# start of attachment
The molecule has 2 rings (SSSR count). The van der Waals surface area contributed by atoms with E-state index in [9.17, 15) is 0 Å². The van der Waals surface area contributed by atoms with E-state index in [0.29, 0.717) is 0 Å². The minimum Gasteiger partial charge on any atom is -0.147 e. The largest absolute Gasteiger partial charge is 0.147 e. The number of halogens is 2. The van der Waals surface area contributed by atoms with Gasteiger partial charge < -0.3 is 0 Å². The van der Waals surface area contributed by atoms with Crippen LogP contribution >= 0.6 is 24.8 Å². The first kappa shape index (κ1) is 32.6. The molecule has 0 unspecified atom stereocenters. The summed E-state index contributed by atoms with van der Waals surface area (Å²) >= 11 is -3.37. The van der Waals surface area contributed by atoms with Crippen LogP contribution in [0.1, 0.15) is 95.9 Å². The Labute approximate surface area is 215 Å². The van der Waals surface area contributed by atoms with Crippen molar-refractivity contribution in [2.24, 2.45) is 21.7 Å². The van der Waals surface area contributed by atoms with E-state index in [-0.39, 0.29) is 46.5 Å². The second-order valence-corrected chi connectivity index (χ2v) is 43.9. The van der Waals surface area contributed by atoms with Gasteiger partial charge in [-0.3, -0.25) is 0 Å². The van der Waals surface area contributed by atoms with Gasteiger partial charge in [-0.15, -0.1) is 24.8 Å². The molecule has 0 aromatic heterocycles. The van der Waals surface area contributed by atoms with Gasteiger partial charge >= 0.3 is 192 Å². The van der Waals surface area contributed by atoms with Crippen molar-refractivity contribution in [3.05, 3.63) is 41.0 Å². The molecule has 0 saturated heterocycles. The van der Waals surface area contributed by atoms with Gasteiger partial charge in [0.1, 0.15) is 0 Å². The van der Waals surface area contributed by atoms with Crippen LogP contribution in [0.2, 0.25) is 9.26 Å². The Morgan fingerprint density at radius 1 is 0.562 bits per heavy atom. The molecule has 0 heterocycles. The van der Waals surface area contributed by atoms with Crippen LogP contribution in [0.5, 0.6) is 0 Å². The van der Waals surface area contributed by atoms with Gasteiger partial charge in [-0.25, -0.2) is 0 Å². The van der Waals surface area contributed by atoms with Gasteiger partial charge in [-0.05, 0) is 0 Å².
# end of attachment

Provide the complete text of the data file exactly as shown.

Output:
The molecule has 2 rings (SSSR count). The van der Waals surface area contributed by atoms with E-state index in [9.17, 15) is 0 Å². The van der Waals surface area contributed by atoms with E-state index in [0.29, 0.717) is 0 Å². The minimum Gasteiger partial charge on any atom is -0.147 e. The largest absolute Gasteiger partial charge is 0.147 e. The number of halogens is 2. The van der Waals surface area contributed by atoms with Gasteiger partial charge < -0.3 is 0 Å². The van der Waals surface area contributed by atoms with Crippen LogP contribution >= 0.6 is 24.8 Å². The first kappa shape index (κ1) is 32.6. The molecule has 0 unspecified atom stereocenters. The summed E-state index contributed by atoms with van der Waals surface area (Å²) >= 11 is -3.37. The van der Waals surface area contributed by atoms with Crippen LogP contribution in [0.1, 0.15) is 95.9 Å². The Labute approximate surface area is 215 Å². The van der Waals surface area contributed by atoms with Crippen molar-refractivity contribution in [2.24, 2.45) is 21.7 Å². The van der Waals surface area contributed by atoms with E-state index in [-0.39, 0.29) is 46.5 Å². The second-order valence-corrected chi connectivity index (χ2v) is 43.9. The van der Waals surface area contributed by atoms with Gasteiger partial charge in [-0.3, -0.25) is 0 Å². The van der Waals surface area contributed by atoms with Gasteiger partial charge in [-0.15, -0.1) is 24.8 Å². The molecule has 0 aromatic heterocycles. The van der Waals surface area contributed by atoms with Gasteiger partial charge >= 0.3 is 192 Å². The van der Waals surface area contributed by atoms with Crippen molar-refractivity contribution in [3.05, 3.63) is 41.0 Å². The molecule has 0 saturated heterocycles. The van der Waals surface area contributed by atoms with Gasteiger partial charge in [0.1, 0.15) is 0 Å². The van der Waals surface area contributed by atoms with Crippen LogP contribution in [0.2, 0.25) is 9.26 Å². The Morgan fingerprint density at radius 1 is 0.562 bits per heavy atom. The molecule has 0 heterocycles. The van der Waals surface area contributed by atoms with Crippen LogP contribution in [0.5, 0.6) is 0 Å². The van der Waals surface area contributed by atoms with Gasteiger partial charge in [-0.25, -0.2) is 0 Å². The van der Waals surface area contributed by atoms with Gasteiger partial charge in [-0.05, 0) is 0 Å².